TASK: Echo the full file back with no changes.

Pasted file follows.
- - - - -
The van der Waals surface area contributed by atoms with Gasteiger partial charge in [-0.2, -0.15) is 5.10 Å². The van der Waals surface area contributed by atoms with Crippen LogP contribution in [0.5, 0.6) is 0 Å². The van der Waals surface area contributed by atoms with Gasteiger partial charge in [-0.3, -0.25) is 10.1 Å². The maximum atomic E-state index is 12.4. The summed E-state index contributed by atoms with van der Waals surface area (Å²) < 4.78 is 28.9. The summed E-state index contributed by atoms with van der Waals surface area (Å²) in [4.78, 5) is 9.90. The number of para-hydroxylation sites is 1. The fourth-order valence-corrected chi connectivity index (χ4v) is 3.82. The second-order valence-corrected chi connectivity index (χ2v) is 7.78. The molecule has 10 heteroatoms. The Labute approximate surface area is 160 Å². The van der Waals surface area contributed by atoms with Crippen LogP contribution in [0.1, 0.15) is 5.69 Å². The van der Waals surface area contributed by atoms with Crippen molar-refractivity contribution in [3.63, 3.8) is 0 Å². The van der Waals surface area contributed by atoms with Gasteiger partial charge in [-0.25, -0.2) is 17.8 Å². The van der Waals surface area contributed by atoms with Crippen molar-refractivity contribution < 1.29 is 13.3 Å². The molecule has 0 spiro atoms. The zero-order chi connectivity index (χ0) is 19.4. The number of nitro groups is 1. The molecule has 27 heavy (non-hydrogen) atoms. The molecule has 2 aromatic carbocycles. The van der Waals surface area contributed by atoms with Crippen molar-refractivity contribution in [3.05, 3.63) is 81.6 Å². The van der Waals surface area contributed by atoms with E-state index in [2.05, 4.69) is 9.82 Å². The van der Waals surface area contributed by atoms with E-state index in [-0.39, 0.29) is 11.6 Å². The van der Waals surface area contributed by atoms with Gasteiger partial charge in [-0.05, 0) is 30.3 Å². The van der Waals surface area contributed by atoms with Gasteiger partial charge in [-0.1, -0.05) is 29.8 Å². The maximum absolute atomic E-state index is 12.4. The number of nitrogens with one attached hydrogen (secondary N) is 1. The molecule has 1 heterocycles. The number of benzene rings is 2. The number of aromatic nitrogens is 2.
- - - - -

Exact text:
The van der Waals surface area contributed by atoms with Gasteiger partial charge in [-0.2, -0.15) is 5.10 Å². The van der Waals surface area contributed by atoms with Crippen LogP contribution in [0.5, 0.6) is 0 Å². The van der Waals surface area contributed by atoms with Gasteiger partial charge in [-0.3, -0.25) is 10.1 Å². The maximum atomic E-state index is 12.4. The summed E-state index contributed by atoms with van der Waals surface area (Å²) < 4.78 is 28.9. The summed E-state index contributed by atoms with van der Waals surface area (Å²) in [4.78, 5) is 9.90. The number of para-hydroxylation sites is 1. The fourth-order valence-corrected chi connectivity index (χ4v) is 3.82. The second-order valence-corrected chi connectivity index (χ2v) is 7.78. The molecule has 10 heteroatoms. The Labute approximate surface area is 160 Å². The van der Waals surface area contributed by atoms with Crippen LogP contribution in [0.1, 0.15) is 5.69 Å². The van der Waals surface area contributed by atoms with Crippen molar-refractivity contribution in [3.63, 3.8) is 0 Å². The van der Waals surface area contributed by atoms with Gasteiger partial charge in [-0.25, -0.2) is 17.8 Å². The van der Waals surface area contributed by atoms with Crippen molar-refractivity contribution < 1.29 is 13.3 Å². The molecule has 0 spiro atoms. The zero-order chi connectivity index (χ0) is 19.4. The number of nitro groups is 1. The molecule has 27 heavy (non-hydrogen) atoms. The molecule has 2 aromatic carbocycles. The van der Waals surface area contributed by atoms with Crippen molar-refractivity contribution in [3.05, 3.63) is 81.6 Å². The van der Waals surface area contributed by atoms with E-state index in [2.05, 4.69) is 9.82 Å². The van der Waals surface area contributed by atoms with E-state index in [-0.39, 0.29) is 11.6 Å². The van der Waals surface area contributed by atoms with Gasteiger partial charge in [-0.05, 0) is 30.3 Å². The van der Waals surface area contributed by atoms with Gasteiger partial charge in [-0.1, -0.05) is 29.8 Å². The maximum absolute atomic E-state index is 12.4. The number of nitrogens with one attached hydrogen (secondary N) is 1. The molecule has 1 heterocycles. The number of benzene rings is 2. The number of aromatic nitrogens is 2.